Setting Up Your Palette
After 30 years as a watercolorist, Tom Lynch realized that he needed something more than the ubiquitous lightweight plastic palette...
He wanted something sturdier, a palette with a bit more “heft” to prevent slipping and sliding. He sought a surface that would keep the colors moist longer and, unlike plastic, would not cause the watercolors to bead and separate. Lynch set out to design a palette that would also be stable, easy to clean, and sturdy enough for the demands of working in the studio.
Tom Lynch is an internationally famous watercolor painter and teacher, and he has authored six books. He understands the needs of artists and knows what makes a great palette.
- Your brush will glide across the slick surface of this 12" x 16" porcelain palette!
- Heavyweight for the studio; will not slide around during use - 7lbs.
- 20 outer wells for color and one large mixing area
- Large front well for extra colors or glazing puddle
- Large plastic cover for extra mixing area and better storage
- Corner holes to hold 8 brushes
- Porcelain surface prolongs moisture of paint and makes cleanup a snap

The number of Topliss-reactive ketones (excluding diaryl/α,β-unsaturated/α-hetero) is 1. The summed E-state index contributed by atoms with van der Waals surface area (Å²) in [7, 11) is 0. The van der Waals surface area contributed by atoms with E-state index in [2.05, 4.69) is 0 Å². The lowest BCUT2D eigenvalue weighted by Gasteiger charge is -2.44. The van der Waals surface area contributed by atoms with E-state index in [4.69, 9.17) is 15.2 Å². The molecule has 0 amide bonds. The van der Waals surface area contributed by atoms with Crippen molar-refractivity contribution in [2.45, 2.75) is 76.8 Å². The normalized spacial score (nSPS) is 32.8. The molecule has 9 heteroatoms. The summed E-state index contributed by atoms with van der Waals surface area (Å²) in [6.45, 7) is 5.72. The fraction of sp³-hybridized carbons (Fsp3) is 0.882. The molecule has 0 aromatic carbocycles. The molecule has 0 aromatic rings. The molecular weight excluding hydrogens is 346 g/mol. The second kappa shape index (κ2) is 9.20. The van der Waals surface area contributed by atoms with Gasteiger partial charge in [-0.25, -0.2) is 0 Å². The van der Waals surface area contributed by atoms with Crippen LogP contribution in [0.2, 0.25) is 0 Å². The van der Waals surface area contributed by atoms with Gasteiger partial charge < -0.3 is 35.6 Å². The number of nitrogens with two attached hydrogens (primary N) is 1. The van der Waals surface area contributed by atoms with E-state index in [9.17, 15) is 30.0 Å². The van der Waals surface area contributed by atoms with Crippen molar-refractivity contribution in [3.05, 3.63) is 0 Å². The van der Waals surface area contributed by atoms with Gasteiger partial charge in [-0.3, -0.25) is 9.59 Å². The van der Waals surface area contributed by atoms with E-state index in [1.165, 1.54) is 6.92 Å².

"I am always asked, "Where should I place my colors in the palette?" Well, there are two schools of thought that I can recommend.
One ... Place your colors in a manner that represents the color wheel. This way you can easily develop an analogous color harmony for your painting and/or find the complimentary colors easier.
Two ... Place your colors based upon a warm vs. cool theory warm on one side and cool on the other.
Either way, my placement of color has (and continues to) evolve over the last 30 years of painting where I have eliminated one and added another (most recently Permanent Alizarin Crimson). My color placement is close (but not exact) to the color wheel placement theory. I now rely on "feel" for color selection, not placement or nor. For example, I will decide, do I want a brighter, lighter, warm or cool color change?
There is one aspect of color selection I will share with you. I select the brightest color the manufacturer makes. It is easier to dull down a bright color than it is to brighten up a dull color. Plus … I am a painter who loves clean fresh bright variety of colors in a painting [that's why Holbein is the brand I use]. Additionally I use value to show depth (as opposed to warm vs. cool). So I select a light, a medium and a dark value of each (bright) color. Place the colors where you feel most comfortable. As I work with you, we will find the color."